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The following post was published earlier this week at Paulick Report.

It is one of the particular ironies of this year’s classics that the sires of both Kentucky Oaks winner Plum Pretty (Medaglia d’Oro) and Kentucky Derby winner Animal Kingdom (Leroidesanimaux) were standing at Stonewall Farm in Kentucky at the time the Oaks and Derby winners were conceived.

In the meantime, Darley bought Medaglia d’Oro, now standing at Jonabell, and Leroidesanimaux changed ownership and moved to Florida after the operation went into receivership last year.

Furthermore, both stallions were bought for Stonewall through the efforts of Barry Irwin, co-breeder of Animal Kingdom with the NeverTell Racing of Richard and Audrey Haisfield and a Team Valor syndicate.

Irwin said, “I bought the stallion prospects for Richard because I was the only guy he could find who would work for breeding rights rather than money.”

But Irwin’s dealings with the Haisfields weren’t limited to making stallion deals. They also participated in some of the racing stock purchased by Team Valor, including Dalicia, the German-bred Group 3 winner who produced the Kentucky Derby winner as her first foal.

Irwin said, “She was already a G3 winner, and I paid 400,000 Euros for her, which was the highest price ever for a filly out of training at that sale. Haisfield owned 25 percent of her, with the syndicate and I owning the remaining 75 percent.”

The talented young mare was a good racing prospect who became a good broodmare prospect, but fate intervened to send the mare to the turf champion Leroidesanimaux. Irwin recalled, “I wanted to breed her to Kingmambo, but that was the year that he got hurt, and we had to make other plans. They came up with Leroi, which was OK with me.

“Any way you look at it, we were under-breeding the mare commercially, but Haisfield owned the 25 percent, and I liked the horse, and it worked out.”

The mating that produced Animal Kingdom wasn’t the only one from the Stonewall stallions that worked, and Plum Pretty made Medaglia d’Oro one of five stallions to sire two Kentucky Oaks winners in the last 50 years, along with heavy hitters AP Indy, Seattle Slew, Deputy Minister, and Sir Ivor.

Bert Welker, who was general manager of Stonewall during its heyday with the retirements of Medaglia d’Oro and champions Leroidesanimaux and Lawyer Ron,said Clark Shepherd was the individual at Stonewall in charge of evaluating the potential of particular matings.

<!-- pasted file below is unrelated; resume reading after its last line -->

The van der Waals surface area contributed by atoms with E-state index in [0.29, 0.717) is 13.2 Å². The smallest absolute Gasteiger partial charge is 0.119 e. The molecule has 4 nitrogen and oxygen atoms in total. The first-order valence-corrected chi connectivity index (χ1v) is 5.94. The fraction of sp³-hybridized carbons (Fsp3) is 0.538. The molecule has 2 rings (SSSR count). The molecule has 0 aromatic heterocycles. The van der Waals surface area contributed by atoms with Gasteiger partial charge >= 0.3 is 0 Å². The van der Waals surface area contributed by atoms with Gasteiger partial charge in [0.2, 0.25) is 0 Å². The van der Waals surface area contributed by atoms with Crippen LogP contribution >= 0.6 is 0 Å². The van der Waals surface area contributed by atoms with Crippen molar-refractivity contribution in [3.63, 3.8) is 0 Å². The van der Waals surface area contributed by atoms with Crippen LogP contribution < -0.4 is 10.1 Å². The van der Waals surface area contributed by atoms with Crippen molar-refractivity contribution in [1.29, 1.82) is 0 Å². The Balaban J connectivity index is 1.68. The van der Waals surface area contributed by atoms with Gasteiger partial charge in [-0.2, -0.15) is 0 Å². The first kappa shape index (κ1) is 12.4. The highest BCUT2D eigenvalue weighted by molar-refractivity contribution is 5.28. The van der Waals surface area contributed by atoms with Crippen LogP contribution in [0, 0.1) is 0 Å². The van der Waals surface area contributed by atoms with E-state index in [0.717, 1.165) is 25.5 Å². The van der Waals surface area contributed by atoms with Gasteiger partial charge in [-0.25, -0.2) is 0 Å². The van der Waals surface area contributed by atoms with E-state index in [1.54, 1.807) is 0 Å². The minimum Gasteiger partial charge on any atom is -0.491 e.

Shepherd candidly noted the mating that produced Plum Pretty was a good match but it happened “because the owners wanted to breed to the horse, and we said, ‘Yes.’ The mating that produced Animal Kingdom was the designed mating.”

The match of Leroidesanimaux and Dalicia was “what I call an optimal mating,” Shepherd said, “giving you the greatest opportunity to produce a good racehorse. This is gender-balanced line breeding and there is a mirror image of the line breedings top and bottom.”

For instance, Lyphard appears twice in the fourth generation of Animal Kingdom. The first is as the sire of the mare Bubble Company, dam of Candy Stripes, an important stallion and the sire of Leroidesanimaux. In the bottom half of the pedigree, Lyphard comes through his European champion son Dancing Brave, sire of the producer Dynamis, the dam of Dalicia.

In addition to the pedigree patterns considered in the mating, Shepherd also looked at the physiques of the parents. He said, “Dalicia was a mare with some stature, and Leroi was 16 hands at best. We thought we needed to put a mare to him with some leg. We would always lend our advice along the lines of what would produce the best racehorse, commercial considerations aside, and we strived to put the mating together that could produce the one horse who could make your stallion.”

In that, they were successful. No matter what Leroidesanimaux accomplishes the rest of his life, he is the sire of the 2011 Kentucky Derby winner.

As Shepherd and Welker looked back on the bittersweet experiences of working at the Kentucky division of Stonewall that ended before its failure, both affirmed their enduring respect for the horses who made the current racing successes possible. And Welker wondered, “What’s the chance that our next Triple Crown winner would be by a turf sire?”

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